"The Chinese tree peonies are a new introduction. They are slightly more vigorous and will be a good cottage garden plant as they can be grown by division. A plant could go on for 50 years," says Linda, who has worked at Kelways for seven years.

"Peonies are not plants for impatient gardeners and they need three or four years to get going. People need encouragement to buy the first plant and within two years they are back for another and you have got them hooked," says Linda. She too has needed patience preparing the tree peonies for shows. "They are brought on in five different environments and sometimes that means moving them daily," she explains.

Every bloom is wrapped in cottonwool to stop it opening and protect it from bruising in transit. "It doesnt stop the flowers maturing. When they are unwrapped they open in minutes and can last up to two weeks. But we cannot wrap herbaceous peonies as they secrete nectar and the cottonwool would stick to them. We have to be very careful when transporting them."

Irises too have to have their blooms wrapped and unlike peonies, which are not subject to the whims of fashion as new varieties take about 15 years to establish, there tends to be trends in irises. "There are about 800 types of bearded iris, too many really, " says David. "It is mostly amateurs who have been breeding and producing the new colour breaks. Everyone is looking for oranges or pinks, pinks are what we are striving for. At the moment the public dont want to buy yellow iris – perhaps they think they are too like the old flag iris, but a lot of amateur breeders are pursuing the perfect yellow. We are the biggest grower and have to provide what the public wants."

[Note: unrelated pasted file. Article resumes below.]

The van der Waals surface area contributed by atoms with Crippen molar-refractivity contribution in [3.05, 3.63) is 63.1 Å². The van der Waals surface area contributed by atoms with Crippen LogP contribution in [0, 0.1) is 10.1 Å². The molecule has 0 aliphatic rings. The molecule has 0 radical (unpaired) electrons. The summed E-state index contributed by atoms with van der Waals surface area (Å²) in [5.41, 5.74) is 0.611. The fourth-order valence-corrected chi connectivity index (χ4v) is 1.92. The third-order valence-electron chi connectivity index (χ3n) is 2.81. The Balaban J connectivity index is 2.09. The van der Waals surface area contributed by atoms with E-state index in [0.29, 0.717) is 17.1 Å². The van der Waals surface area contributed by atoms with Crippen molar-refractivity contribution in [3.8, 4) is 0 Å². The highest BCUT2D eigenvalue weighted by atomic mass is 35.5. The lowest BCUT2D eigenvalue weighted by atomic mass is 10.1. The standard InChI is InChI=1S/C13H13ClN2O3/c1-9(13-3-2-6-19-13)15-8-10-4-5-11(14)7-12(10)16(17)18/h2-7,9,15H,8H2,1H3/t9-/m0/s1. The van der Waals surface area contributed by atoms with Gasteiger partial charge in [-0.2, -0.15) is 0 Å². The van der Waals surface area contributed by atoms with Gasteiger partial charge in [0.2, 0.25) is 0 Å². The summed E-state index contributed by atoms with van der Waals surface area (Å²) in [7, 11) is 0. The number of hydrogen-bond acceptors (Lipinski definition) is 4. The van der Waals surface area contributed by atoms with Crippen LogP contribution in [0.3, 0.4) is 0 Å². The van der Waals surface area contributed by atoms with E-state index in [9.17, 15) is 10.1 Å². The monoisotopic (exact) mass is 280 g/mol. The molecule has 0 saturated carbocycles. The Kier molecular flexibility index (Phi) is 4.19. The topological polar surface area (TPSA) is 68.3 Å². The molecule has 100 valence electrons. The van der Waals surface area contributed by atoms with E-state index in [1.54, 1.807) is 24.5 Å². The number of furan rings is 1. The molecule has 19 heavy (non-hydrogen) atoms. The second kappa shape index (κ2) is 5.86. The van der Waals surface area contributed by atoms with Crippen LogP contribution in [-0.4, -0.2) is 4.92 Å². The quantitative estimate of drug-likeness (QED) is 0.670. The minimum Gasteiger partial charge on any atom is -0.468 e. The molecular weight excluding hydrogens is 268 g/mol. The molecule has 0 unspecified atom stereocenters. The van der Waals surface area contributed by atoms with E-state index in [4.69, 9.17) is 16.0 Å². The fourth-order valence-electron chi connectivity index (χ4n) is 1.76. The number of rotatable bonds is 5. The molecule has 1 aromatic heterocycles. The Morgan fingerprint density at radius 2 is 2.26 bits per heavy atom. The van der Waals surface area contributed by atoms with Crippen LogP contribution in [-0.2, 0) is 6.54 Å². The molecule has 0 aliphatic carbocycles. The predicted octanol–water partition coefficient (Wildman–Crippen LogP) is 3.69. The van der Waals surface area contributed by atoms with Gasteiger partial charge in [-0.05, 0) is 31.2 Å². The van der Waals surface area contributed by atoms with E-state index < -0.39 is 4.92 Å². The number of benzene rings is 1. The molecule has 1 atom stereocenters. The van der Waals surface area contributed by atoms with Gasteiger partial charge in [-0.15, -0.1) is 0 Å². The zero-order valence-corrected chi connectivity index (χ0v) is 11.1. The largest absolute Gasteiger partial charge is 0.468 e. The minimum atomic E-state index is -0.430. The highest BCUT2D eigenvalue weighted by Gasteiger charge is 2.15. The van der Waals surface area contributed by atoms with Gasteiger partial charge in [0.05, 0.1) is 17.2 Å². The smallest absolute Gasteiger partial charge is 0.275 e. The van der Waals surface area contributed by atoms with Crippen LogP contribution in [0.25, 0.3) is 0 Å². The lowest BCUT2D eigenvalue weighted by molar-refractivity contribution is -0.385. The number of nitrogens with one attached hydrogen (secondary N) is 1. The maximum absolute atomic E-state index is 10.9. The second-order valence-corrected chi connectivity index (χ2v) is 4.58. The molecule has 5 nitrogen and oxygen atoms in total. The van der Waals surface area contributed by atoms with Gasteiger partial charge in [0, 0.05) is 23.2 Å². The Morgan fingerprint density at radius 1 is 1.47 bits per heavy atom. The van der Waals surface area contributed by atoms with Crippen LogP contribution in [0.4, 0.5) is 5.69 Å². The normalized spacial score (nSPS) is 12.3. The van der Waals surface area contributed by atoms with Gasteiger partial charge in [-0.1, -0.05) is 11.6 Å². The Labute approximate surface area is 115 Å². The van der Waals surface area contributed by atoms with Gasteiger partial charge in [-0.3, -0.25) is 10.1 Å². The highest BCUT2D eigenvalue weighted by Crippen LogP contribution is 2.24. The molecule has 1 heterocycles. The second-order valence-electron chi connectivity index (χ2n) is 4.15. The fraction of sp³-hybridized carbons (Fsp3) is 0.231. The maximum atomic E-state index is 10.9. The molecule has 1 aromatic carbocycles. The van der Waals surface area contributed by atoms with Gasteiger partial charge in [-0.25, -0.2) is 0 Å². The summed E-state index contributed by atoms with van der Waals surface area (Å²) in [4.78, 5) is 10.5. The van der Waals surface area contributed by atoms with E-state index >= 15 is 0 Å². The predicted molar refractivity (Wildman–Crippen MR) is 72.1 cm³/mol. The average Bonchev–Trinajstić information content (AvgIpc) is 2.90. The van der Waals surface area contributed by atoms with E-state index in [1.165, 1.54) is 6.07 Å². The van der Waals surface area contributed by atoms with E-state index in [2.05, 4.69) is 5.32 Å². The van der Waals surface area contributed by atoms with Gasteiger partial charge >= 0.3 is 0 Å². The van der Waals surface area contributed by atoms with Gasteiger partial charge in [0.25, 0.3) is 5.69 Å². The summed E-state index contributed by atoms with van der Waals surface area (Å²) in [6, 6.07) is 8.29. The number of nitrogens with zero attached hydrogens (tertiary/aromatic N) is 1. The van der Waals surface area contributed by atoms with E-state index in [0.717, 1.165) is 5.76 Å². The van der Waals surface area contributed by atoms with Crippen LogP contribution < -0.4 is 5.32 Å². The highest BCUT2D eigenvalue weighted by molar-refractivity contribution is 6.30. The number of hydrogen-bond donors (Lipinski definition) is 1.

"However at Chelsea our piece de resistance will be the tree peonies. They are most spectacular and the ultimate in hardy shrubs. There is one called Dou Lu which has double blooms that are a light pea green when they open and turn white as they mature. And then there is the Shimane Hakugan which is a semi double with pure milky white flowers with a bright red carpel like a cherry in the middle," says David.

"We hope to crack holding the tree peonies back for the show this year." And crack winning that prestigious gold medal, too.

Inquiries: Kelways (01458-250521)

Chelsea Flower Show (May 25-28) ticket hotline (0171-3444343)